Saving My Marriage: How I Did It

I hope that sharing this helps someone out there is a similar situation

I often write articles that offer tips and advice to help people save their marriages. And, sometimes I allude to how I saved my own marriage in these articles, but never have I written about the specifics behind it, although I do get a lot of questions about how I did it. So, in this article, I’ll briefly go over how I was able to prevent my own divorce. Keep in mind that, at least in the beginning, I did not know what I know now. I sort of lucked up on a method that actually worked. But, in so many different ways, it could’ve gone the other way and ended very badly. So, I hope that sharing this helps someone out there is a similar situation.

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What Went Wrong: If I had to put my finger on exactly what happened that nudged my husband toward seeking a divorce, if I had to define it in one word – I’d say neglect. Now, this was not on purpose. Shortly after I got married, my husband and I sat down and talked about our financial goals and what we wanted to accomplish in say, the next 5 years. We both wanted children, but we were in debt. And, I wanted to be able to take some time off and spend it with my child. So, I knew that in order for this to happen, I would need to get my Master’s Degree. I already had a counseling undergrad education, but the pay would’ve been vastly different had I obtained my Master’s.

I knew that I had to do this, but I refused to go in any more debt. So, I kept my job (and added more hours) but began night school. Well, obviously this was a recipe for us never spending any time together. I would see him in the morning before work and by the time I got home, it was late. He would stay up and wait for me, but usually when I got home we were too tired to really connect deeply.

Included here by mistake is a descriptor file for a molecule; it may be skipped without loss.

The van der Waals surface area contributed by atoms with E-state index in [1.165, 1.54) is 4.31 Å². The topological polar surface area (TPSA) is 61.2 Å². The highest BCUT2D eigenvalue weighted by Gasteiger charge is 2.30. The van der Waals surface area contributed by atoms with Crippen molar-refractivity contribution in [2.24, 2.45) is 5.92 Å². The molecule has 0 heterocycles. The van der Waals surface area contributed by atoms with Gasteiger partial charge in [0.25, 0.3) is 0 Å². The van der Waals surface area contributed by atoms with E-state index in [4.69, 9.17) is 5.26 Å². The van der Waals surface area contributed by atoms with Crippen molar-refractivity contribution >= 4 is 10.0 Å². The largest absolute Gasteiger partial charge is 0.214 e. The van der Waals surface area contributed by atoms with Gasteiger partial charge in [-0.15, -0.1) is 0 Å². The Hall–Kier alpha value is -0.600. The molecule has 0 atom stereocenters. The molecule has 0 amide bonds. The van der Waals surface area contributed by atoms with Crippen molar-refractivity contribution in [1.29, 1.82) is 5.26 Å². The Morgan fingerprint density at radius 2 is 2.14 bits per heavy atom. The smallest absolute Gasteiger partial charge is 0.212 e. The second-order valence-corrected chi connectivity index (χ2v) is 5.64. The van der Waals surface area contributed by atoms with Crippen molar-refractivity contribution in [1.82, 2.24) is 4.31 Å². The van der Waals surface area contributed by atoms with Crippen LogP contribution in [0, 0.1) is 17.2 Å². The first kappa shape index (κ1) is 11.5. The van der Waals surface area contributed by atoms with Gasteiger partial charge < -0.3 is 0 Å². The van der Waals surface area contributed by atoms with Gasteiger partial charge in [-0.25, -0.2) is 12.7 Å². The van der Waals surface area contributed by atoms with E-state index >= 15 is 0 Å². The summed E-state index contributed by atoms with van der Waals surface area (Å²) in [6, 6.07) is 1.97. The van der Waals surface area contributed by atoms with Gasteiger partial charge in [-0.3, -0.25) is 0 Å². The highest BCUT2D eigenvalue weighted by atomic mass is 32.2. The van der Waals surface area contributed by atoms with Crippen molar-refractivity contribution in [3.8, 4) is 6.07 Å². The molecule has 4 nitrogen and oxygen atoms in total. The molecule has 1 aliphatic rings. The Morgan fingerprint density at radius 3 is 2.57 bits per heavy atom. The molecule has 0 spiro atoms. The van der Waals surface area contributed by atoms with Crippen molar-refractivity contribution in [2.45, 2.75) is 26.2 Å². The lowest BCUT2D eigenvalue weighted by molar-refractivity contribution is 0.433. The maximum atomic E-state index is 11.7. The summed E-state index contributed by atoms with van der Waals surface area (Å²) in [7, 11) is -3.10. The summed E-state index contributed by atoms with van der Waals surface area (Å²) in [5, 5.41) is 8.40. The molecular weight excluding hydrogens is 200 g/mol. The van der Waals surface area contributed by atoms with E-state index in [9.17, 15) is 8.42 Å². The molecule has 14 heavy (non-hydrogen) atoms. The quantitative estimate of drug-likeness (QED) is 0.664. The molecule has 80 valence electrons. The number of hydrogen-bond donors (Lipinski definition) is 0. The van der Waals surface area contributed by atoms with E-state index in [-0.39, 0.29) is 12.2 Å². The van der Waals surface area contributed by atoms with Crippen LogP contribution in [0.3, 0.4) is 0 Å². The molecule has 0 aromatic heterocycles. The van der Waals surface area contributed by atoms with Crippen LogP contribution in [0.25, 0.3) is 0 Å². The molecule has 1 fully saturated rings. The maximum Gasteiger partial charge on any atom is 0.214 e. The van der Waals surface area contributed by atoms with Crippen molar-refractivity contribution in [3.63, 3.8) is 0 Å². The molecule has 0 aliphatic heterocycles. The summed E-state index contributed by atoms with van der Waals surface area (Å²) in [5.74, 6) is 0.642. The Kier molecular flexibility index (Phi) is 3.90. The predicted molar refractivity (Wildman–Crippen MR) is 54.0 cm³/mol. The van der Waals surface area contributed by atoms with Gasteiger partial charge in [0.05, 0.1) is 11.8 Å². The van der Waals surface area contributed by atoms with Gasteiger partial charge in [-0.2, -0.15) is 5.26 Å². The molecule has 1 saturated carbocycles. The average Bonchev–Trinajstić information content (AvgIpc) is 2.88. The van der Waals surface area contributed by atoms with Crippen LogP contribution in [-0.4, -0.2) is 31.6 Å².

This was no one’s fault. Both of our intentions were good. But, I could feel a shift in our relationship. Still, I quieted this little voice by telling myself that I was working so hard for us. And, I reassured myself that my husband knew all of this. He knew the sacraments I was making and he knew that I would love to spend more time with him if I could, but that I was taking one for the team, knowing that my doing this would allow us to start our family on good financial ground .

I should not have made these assumptions. I should’ve set him down, had an open conversation about how we were both feeling (or not feeling), and then delayed our plans or worked out an alternate schedule – something. Because I’ve learned without doubt that no matter how much you might love each other, both people are never going to be as happy as they should be if you do not put in the time and attention. No matter what your intentions, neglect will weaken and kill a marriage every single time.

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How It All Fell Apart: My husband’s pulling away honestly beaten me. I wish I could say that small warning signs were not there. But, they were. However, I was too busy (or too much in denial) to notice or acknowledge them. Looking back, the little things that my husband used to love about me now bothered him. On the rare occasions where we actually could’ve been together, he took a pass – focusing instead on his own work or his own friends. He’d often look at me with this questioning look, as though he was asking himself internal questions, for which he did not have the answer (or for which he was just disappointed with the answer.)

There were not any knock down drag out fights. He never told me that things had to change or he’d seek a divorce. He never gave me ultimatums or laid out his unhappiness. I knew that things were not as hot and as heavy as they used to be, but I blamed it on school, on a lack of time, and on the stress that we were both under.